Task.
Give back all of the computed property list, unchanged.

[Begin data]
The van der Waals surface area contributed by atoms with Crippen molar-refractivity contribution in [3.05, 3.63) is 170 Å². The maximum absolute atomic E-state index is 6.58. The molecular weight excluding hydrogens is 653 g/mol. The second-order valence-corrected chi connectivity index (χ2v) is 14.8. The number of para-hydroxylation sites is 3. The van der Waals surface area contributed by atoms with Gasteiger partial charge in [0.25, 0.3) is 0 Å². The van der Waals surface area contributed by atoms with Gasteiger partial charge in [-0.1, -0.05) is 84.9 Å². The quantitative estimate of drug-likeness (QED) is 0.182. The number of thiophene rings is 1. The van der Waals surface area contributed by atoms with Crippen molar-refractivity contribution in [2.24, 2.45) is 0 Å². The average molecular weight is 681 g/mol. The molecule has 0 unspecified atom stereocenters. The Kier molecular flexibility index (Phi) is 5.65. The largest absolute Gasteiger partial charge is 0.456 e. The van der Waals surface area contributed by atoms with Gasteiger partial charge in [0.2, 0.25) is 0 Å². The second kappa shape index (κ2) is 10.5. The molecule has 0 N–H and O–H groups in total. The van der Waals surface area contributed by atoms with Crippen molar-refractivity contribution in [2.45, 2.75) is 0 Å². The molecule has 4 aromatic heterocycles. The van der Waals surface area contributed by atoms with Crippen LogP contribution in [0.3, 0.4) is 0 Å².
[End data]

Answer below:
The van der Waals surface area contributed by atoms with Crippen molar-refractivity contribution in [3.05, 3.63) is 170 Å². The maximum absolute atomic E-state index is 6.58. The molecular weight excluding hydrogens is 653 g/mol. The second-order valence-corrected chi connectivity index (χ2v) is 14.8. The number of para-hydroxylation sites is 3. The van der Waals surface area contributed by atoms with Gasteiger partial charge in [0.25, 0.3) is 0 Å². The van der Waals surface area contributed by atoms with Gasteiger partial charge in [-0.1, -0.05) is 84.9 Å². The quantitative estimate of drug-likeness (QED) is 0.182. The number of thiophene rings is 1. The van der Waals surface area contributed by atoms with Crippen molar-refractivity contribution in [2.24, 2.45) is 0 Å². The average molecular weight is 681 g/mol. The molecule has 0 unspecified atom stereocenters. The Kier molecular flexibility index (Phi) is 5.65. The largest absolute Gasteiger partial charge is 0.456 e. The van der Waals surface area contributed by atoms with Gasteiger partial charge in [0.2, 0.25) is 0 Å². The second kappa shape index (κ2) is 10.5. The molecule has 0 N–H and O–H groups in total. The van der Waals surface area contributed by atoms with Crippen molar-refractivity contribution in [2.45, 2.75) is 0 Å². The molecule has 4 aromatic heterocycles. The van der Waals surface area contributed by atoms with Crippen LogP contribution in [0.3, 0.4) is 0 Å².